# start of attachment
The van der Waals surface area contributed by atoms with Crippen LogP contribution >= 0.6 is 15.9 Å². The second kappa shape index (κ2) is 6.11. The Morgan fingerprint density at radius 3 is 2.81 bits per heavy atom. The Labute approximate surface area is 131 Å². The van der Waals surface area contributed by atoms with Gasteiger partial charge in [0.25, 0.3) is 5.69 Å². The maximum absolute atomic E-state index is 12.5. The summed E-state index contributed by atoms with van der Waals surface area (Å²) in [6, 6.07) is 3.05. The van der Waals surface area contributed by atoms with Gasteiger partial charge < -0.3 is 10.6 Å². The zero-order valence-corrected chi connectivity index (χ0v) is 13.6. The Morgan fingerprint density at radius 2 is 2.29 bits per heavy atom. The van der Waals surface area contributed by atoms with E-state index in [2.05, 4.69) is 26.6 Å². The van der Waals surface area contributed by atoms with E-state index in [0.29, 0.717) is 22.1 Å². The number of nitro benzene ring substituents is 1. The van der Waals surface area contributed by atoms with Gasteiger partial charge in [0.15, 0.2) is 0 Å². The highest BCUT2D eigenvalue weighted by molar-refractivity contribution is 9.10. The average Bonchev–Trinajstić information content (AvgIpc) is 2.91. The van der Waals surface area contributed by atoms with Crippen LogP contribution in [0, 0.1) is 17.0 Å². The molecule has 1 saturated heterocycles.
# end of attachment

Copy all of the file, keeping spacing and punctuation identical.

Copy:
The van der Waals surface area contributed by atoms with Crippen LogP contribution >= 0.6 is 15.9 Å². The second kappa shape index (κ2) is 6.11. The Morgan fingerprint density at radius 3 is 2.81 bits per heavy atom. The Labute approximate surface area is 131 Å². The van der Waals surface area contributed by atoms with Gasteiger partial charge in [0.25, 0.3) is 5.69 Å². The maximum absolute atomic E-state index is 12.5. The summed E-state index contributed by atoms with van der Waals surface area (Å²) in [6, 6.07) is 3.05. The van der Waals surface area contributed by atoms with Gasteiger partial charge < -0.3 is 10.6 Å². The zero-order valence-corrected chi connectivity index (χ0v) is 13.6. The Morgan fingerprint density at radius 2 is 2.29 bits per heavy atom. The van der Waals surface area contributed by atoms with E-state index in [2.05, 4.69) is 26.6 Å². The van der Waals surface area contributed by atoms with E-state index in [0.29, 0.717) is 22.1 Å². The number of nitro benzene ring substituents is 1. The van der Waals surface area contributed by atoms with Gasteiger partial charge in [0.15, 0.2) is 0 Å². The highest BCUT2D eigenvalue weighted by molar-refractivity contribution is 9.10. The average Bonchev–Trinajstić information content (AvgIpc) is 2.91. The van der Waals surface area contributed by atoms with Crippen LogP contribution in [0, 0.1) is 17.0 Å². The molecule has 1 saturated heterocycles.